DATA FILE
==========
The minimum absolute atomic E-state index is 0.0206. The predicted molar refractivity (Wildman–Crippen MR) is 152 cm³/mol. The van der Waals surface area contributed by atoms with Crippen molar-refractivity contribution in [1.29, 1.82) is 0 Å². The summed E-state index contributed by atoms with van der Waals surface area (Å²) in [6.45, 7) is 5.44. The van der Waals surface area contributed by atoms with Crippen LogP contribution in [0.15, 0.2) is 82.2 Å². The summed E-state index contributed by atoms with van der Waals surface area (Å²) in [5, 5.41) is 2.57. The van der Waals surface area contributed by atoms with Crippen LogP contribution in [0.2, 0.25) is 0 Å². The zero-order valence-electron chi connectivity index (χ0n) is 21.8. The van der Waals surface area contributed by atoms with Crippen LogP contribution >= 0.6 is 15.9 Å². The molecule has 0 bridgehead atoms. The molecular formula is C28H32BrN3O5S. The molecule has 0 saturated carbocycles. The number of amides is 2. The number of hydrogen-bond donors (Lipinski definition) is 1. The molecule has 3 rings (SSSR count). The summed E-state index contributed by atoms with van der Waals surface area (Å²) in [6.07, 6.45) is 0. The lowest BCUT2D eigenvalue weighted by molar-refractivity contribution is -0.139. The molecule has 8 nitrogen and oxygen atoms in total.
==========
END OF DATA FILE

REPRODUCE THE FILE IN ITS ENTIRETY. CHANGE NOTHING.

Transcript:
The minimum absolute atomic E-state index is 0.0206. The predicted molar refractivity (Wildman–Crippen MR) is 152 cm³/mol. The van der Waals surface area contributed by atoms with Crippen molar-refractivity contribution in [1.29, 1.82) is 0 Å². The summed E-state index contributed by atoms with van der Waals surface area (Å²) in [6.45, 7) is 5.44. The van der Waals surface area contributed by atoms with Crippen LogP contribution in [0.15, 0.2) is 82.2 Å². The summed E-state index contributed by atoms with van der Waals surface area (Å²) in [5, 5.41) is 2.57. The van der Waals surface area contributed by atoms with Crippen LogP contribution in [0.2, 0.25) is 0 Å². The zero-order valence-electron chi connectivity index (χ0n) is 21.8. The van der Waals surface area contributed by atoms with Crippen LogP contribution >= 0.6 is 15.9 Å². The molecule has 0 bridgehead atoms. The molecular formula is C28H32BrN3O5S. The molecule has 0 saturated carbocycles. The number of amides is 2. The number of hydrogen-bond donors (Lipinski definition) is 1. The molecule has 3 rings (SSSR count). The summed E-state index contributed by atoms with van der Waals surface area (Å²) in [6.07, 6.45) is 0. The lowest BCUT2D eigenvalue weighted by molar-refractivity contribution is -0.139. The molecule has 8 nitrogen and oxygen atoms in total.